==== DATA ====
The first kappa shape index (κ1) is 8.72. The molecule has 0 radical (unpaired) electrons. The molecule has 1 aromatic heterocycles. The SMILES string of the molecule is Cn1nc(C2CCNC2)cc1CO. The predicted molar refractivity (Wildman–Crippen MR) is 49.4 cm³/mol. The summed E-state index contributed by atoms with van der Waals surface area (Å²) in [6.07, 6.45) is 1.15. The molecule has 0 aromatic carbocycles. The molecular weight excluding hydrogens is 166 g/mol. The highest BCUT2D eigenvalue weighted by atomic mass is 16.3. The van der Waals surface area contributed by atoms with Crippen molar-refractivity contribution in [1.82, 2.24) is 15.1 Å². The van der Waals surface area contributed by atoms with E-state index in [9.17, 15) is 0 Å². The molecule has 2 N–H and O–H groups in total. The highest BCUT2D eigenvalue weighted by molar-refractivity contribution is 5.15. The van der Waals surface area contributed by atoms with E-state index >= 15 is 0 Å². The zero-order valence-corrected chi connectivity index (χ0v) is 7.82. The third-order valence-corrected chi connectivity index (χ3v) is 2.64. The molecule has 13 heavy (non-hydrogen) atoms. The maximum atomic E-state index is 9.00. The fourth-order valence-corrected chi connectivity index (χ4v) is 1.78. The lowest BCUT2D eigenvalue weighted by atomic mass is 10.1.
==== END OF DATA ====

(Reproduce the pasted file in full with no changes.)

The first kappa shape index (κ1) is 8.72. The molecule has 0 radical (unpaired) electrons. The molecule has 1 aromatic heterocycles. The SMILES string of the molecule is Cn1nc(C2CCNC2)cc1CO. The predicted molar refractivity (Wildman–Crippen MR) is 49.4 cm³/mol. The summed E-state index contributed by atoms with van der Waals surface area (Å²) in [6.07, 6.45) is 1.15. The molecule has 0 aromatic carbocycles. The molecular weight excluding hydrogens is 166 g/mol. The highest BCUT2D eigenvalue weighted by atomic mass is 16.3. The van der Waals surface area contributed by atoms with Crippen molar-refractivity contribution in [1.82, 2.24) is 15.1 Å². The van der Waals surface area contributed by atoms with E-state index in [9.17, 15) is 0 Å². The molecule has 2 N–H and O–H groups in total. The highest BCUT2D eigenvalue weighted by molar-refractivity contribution is 5.15. The van der Waals surface area contributed by atoms with E-state index >= 15 is 0 Å². The zero-order valence-corrected chi connectivity index (χ0v) is 7.82. The third-order valence-corrected chi connectivity index (χ3v) is 2.64. The molecule has 13 heavy (non-hydrogen) atoms. The maximum atomic E-state index is 9.00. The fourth-order valence-corrected chi connectivity index (χ4v) is 1.78. The lowest BCUT2D eigenvalue weighted by atomic mass is 10.1.